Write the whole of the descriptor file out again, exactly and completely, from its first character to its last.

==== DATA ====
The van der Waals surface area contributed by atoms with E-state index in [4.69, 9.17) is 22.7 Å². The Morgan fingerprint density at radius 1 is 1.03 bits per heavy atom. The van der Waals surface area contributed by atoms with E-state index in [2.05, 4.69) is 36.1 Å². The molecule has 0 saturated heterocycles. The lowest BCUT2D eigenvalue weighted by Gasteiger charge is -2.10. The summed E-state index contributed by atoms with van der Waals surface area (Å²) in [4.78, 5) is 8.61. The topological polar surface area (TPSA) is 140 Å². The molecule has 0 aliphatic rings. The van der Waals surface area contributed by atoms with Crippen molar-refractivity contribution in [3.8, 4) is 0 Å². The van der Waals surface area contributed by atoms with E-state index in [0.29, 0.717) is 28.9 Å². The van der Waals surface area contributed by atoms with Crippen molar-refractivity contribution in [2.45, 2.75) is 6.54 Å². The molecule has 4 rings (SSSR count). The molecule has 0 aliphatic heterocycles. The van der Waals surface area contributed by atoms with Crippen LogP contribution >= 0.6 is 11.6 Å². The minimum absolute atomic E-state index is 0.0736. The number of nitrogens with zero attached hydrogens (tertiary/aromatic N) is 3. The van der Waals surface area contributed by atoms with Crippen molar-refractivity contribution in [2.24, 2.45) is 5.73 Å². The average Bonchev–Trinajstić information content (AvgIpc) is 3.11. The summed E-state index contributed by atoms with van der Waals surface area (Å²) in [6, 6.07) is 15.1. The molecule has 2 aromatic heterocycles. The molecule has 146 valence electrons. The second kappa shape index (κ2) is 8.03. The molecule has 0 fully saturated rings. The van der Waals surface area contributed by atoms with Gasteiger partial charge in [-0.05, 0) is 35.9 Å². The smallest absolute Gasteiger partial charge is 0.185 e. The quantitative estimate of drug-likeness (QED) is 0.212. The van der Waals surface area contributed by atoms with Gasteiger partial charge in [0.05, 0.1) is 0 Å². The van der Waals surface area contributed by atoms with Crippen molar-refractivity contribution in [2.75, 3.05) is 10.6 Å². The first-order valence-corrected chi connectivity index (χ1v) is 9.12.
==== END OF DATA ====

The van der Waals surface area contributed by atoms with E-state index in [4.69, 9.17) is 22.7 Å². The Morgan fingerprint density at radius 1 is 1.03 bits per heavy atom. The van der Waals surface area contributed by atoms with E-state index in [2.05, 4.69) is 36.1 Å². The molecule has 0 saturated heterocycles. The lowest BCUT2D eigenvalue weighted by Gasteiger charge is -2.10. The summed E-state index contributed by atoms with van der Waals surface area (Å²) in [4.78, 5) is 8.61. The topological polar surface area (TPSA) is 140 Å². The molecule has 0 aliphatic rings. The van der Waals surface area contributed by atoms with Crippen molar-refractivity contribution in [3.8, 4) is 0 Å². The van der Waals surface area contributed by atoms with E-state index in [0.29, 0.717) is 28.9 Å². The van der Waals surface area contributed by atoms with Crippen molar-refractivity contribution in [2.45, 2.75) is 6.54 Å². The molecule has 4 rings (SSSR count). The molecule has 0 aliphatic heterocycles. The van der Waals surface area contributed by atoms with Crippen LogP contribution >= 0.6 is 11.6 Å². The minimum absolute atomic E-state index is 0.0736. The number of nitrogens with zero attached hydrogens (tertiary/aromatic N) is 3. The van der Waals surface area contributed by atoms with Crippen molar-refractivity contribution in [2.24, 2.45) is 5.73 Å². The average Bonchev–Trinajstić information content (AvgIpc) is 3.11. The summed E-state index contributed by atoms with van der Waals surface area (Å²) in [6, 6.07) is 15.1. The molecule has 2 aromatic heterocycles. The molecule has 146 valence electrons. The second kappa shape index (κ2) is 8.03. The molecule has 0 fully saturated rings. The van der Waals surface area contributed by atoms with Gasteiger partial charge in [-0.05, 0) is 35.9 Å². The smallest absolute Gasteiger partial charge is 0.185 e. The quantitative estimate of drug-likeness (QED) is 0.212. The van der Waals surface area contributed by atoms with Gasteiger partial charge in [0.05, 0.1) is 0 Å². The van der Waals surface area contributed by atoms with Crippen molar-refractivity contribution in [2.75, 3.05) is 10.6 Å². The first-order valence-corrected chi connectivity index (χ1v) is 9.12.